Humbling Experiences in Nepal

This post is courtesy of Jaime Leah Jones, a study abroad alumna who went on the ASU: Re-imagining Environmental Sustainability in Urban and Rural Nepal Summer program. She was also a recipient of the Study Abroad Office Travel Grant

My time in Nepal impacted me in new and challenging ways. I gained new experiences: like exploring ancient cities, seeing endangered rhinos from the back of an elephant, and eating some great foodWe traveled around the country, beginning in the capital of Kathmandu and traveling south to Chitwan National Park, then west to Lumbini (the birthplace of Buddha), north to Pokhara, and then returning to Kathmandu.  And one of the best parts: six Nepali students accompanied us and participated in the entire program with us.  They were so helpful in helping us translate and in sharing their culture with us, and their friendship was a big part of what made this experience so unique and delightful.

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These are the Nepali students and professor who were in the program with us.

But being in Nepal was challenging at times as well. During our first week, we traveled south from Kathmandu and spent three days/four nights in homestays outside of Chitwan National Park. It was one of the most humbling experiences of my life. We spent the majority of our time without electricity and about half of it without running water, continuously wondering if anything would happen whenever we flipped a switch or turned on the tap. In many small villages, they experience ‘load-shedding,’ which is where the electricity is purposefully turned off for four hours or so each day due to too much demand on the power grid. While we were there, though, a power line had fallen during a storm, which resulted in no electricity at all for the first two days. And when there’s no electricity, the electric pumps that bring groundwater to the tap don’t work, resulting in a lack of running water. I was only there for a few days and I was struggling, yet I was reminded that many people live in these conditions daily—no air conditioning despite high summer temperatures, dinners eaten with only one light bulb from the house’s solar panel during periods of load-shedding, hand pumping water for washing and cooking when the electricity is out—and I was humbled to see how many of them live. Women have their own kitchen gardens where they grow almost all of the food for the family, along with taking care of a flock of chickens and a pair of bison and farming larger fields that grow crops to sell. They cook three meals a day, take care of the family members, and tend to all the cleaning and maintenance of the home, often with a husband gone overseas for years at a time to make an income for the family. And they never stop smiling. And though our homestay experience definitely challenged me, it was one of the highlights of our trip.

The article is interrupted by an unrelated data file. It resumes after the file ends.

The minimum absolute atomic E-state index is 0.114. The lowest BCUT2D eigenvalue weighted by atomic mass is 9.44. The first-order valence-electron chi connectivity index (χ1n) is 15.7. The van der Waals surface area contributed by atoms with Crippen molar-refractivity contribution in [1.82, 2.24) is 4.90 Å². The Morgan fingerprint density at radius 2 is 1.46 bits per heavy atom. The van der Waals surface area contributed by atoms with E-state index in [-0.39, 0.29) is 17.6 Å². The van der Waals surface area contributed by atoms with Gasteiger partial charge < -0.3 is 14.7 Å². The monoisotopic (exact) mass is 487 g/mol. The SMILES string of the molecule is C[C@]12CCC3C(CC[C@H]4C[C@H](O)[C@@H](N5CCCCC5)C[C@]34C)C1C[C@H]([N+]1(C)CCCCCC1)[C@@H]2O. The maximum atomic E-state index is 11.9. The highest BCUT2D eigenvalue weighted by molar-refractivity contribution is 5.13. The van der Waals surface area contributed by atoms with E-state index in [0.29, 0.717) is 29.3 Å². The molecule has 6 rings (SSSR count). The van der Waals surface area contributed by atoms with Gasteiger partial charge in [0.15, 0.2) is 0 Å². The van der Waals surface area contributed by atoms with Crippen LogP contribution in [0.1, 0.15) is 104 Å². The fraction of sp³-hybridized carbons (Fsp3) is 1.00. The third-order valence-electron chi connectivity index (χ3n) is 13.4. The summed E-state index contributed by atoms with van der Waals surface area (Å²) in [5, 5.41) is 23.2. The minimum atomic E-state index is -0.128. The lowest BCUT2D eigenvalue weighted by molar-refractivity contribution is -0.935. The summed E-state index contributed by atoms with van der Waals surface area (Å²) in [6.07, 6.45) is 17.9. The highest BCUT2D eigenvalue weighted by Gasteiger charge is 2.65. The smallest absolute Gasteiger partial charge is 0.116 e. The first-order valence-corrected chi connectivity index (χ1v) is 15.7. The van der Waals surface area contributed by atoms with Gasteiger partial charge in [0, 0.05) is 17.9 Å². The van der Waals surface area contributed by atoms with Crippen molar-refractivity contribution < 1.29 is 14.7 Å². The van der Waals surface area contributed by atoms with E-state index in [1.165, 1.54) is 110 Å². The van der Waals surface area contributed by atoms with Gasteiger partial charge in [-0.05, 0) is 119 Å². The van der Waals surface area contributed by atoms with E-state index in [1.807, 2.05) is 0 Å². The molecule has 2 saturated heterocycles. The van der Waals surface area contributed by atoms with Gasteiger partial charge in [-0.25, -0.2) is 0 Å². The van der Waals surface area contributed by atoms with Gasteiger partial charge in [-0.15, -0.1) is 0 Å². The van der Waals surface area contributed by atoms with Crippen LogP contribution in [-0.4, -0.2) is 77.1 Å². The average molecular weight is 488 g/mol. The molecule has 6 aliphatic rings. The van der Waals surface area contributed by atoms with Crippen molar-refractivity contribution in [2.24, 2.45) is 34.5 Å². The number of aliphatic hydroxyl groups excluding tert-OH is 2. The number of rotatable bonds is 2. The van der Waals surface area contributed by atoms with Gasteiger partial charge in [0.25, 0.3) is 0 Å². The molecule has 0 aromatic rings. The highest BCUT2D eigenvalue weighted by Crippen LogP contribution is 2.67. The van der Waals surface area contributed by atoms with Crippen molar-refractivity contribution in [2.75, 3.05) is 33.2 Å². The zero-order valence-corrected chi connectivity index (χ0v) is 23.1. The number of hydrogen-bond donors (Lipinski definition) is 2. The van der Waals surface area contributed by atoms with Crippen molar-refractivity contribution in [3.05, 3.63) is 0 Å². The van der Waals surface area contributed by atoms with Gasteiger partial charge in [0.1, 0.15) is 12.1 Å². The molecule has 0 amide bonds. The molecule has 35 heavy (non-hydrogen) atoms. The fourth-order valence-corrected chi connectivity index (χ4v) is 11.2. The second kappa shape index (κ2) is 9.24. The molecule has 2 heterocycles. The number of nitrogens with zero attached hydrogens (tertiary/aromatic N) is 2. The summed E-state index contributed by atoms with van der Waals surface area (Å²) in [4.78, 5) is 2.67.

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The daily meal of lentil soup, rice and curried vegetables that we ate for every meal at our homestay.